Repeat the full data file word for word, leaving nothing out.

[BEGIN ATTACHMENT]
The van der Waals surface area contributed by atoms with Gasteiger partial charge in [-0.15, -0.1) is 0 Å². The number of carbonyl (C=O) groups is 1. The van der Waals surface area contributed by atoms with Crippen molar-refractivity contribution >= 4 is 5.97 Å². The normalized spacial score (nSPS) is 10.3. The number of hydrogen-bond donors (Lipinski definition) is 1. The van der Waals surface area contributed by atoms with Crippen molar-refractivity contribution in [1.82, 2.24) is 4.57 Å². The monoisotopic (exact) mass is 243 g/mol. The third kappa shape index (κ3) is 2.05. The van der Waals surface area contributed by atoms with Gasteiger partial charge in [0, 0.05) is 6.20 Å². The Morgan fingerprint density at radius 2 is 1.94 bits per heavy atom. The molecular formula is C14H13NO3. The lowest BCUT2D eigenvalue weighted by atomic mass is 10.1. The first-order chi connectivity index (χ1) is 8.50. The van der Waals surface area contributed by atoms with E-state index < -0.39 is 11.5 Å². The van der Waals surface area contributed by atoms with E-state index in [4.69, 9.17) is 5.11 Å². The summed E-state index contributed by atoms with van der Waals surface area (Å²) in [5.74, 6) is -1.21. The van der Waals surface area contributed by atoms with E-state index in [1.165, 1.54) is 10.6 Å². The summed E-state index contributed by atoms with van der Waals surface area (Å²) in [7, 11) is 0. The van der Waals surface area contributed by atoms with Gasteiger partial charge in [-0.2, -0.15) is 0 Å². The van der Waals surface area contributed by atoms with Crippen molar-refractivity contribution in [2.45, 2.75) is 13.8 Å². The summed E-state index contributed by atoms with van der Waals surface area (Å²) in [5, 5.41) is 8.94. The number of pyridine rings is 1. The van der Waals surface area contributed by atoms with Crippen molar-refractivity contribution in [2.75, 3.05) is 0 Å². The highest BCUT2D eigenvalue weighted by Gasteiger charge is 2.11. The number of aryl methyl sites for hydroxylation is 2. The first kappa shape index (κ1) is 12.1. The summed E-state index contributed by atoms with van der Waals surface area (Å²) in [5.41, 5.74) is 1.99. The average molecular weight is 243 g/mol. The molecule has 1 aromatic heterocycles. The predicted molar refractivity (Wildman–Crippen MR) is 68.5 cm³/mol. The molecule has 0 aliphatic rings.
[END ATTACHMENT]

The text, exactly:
The van der Waals surface area contributed by atoms with Gasteiger partial charge in [-0.15, -0.1) is 0 Å². The number of carbonyl (C=O) groups is 1. The van der Waals surface area contributed by atoms with Crippen molar-refractivity contribution >= 4 is 5.97 Å². The normalized spacial score (nSPS) is 10.3. The number of hydrogen-bond donors (Lipinski definition) is 1. The van der Waals surface area contributed by atoms with Crippen molar-refractivity contribution in [1.82, 2.24) is 4.57 Å². The monoisotopic (exact) mass is 243 g/mol. The third kappa shape index (κ3) is 2.05. The van der Waals surface area contributed by atoms with Gasteiger partial charge in [0, 0.05) is 6.20 Å². The Morgan fingerprint density at radius 2 is 1.94 bits per heavy atom. The molecular formula is C14H13NO3. The lowest BCUT2D eigenvalue weighted by atomic mass is 10.1. The first-order chi connectivity index (χ1) is 8.50. The van der Waals surface area contributed by atoms with E-state index < -0.39 is 11.5 Å². The van der Waals surface area contributed by atoms with E-state index in [4.69, 9.17) is 5.11 Å². The summed E-state index contributed by atoms with van der Waals surface area (Å²) in [5.74, 6) is -1.21. The van der Waals surface area contributed by atoms with E-state index in [1.165, 1.54) is 10.6 Å². The summed E-state index contributed by atoms with van der Waals surface area (Å²) in [7, 11) is 0. The van der Waals surface area contributed by atoms with Gasteiger partial charge in [-0.2, -0.15) is 0 Å². The van der Waals surface area contributed by atoms with Crippen molar-refractivity contribution in [2.45, 2.75) is 13.8 Å². The summed E-state index contributed by atoms with van der Waals surface area (Å²) in [5, 5.41) is 8.94. The number of pyridine rings is 1. The van der Waals surface area contributed by atoms with Crippen molar-refractivity contribution in [2.75, 3.05) is 0 Å². The highest BCUT2D eigenvalue weighted by Gasteiger charge is 2.11. The number of aryl methyl sites for hydroxylation is 2. The first kappa shape index (κ1) is 12.1. The summed E-state index contributed by atoms with van der Waals surface area (Å²) in [5.41, 5.74) is 1.99. The average molecular weight is 243 g/mol. The molecule has 1 aromatic heterocycles. The predicted molar refractivity (Wildman–Crippen MR) is 68.5 cm³/mol. The molecule has 0 aliphatic rings.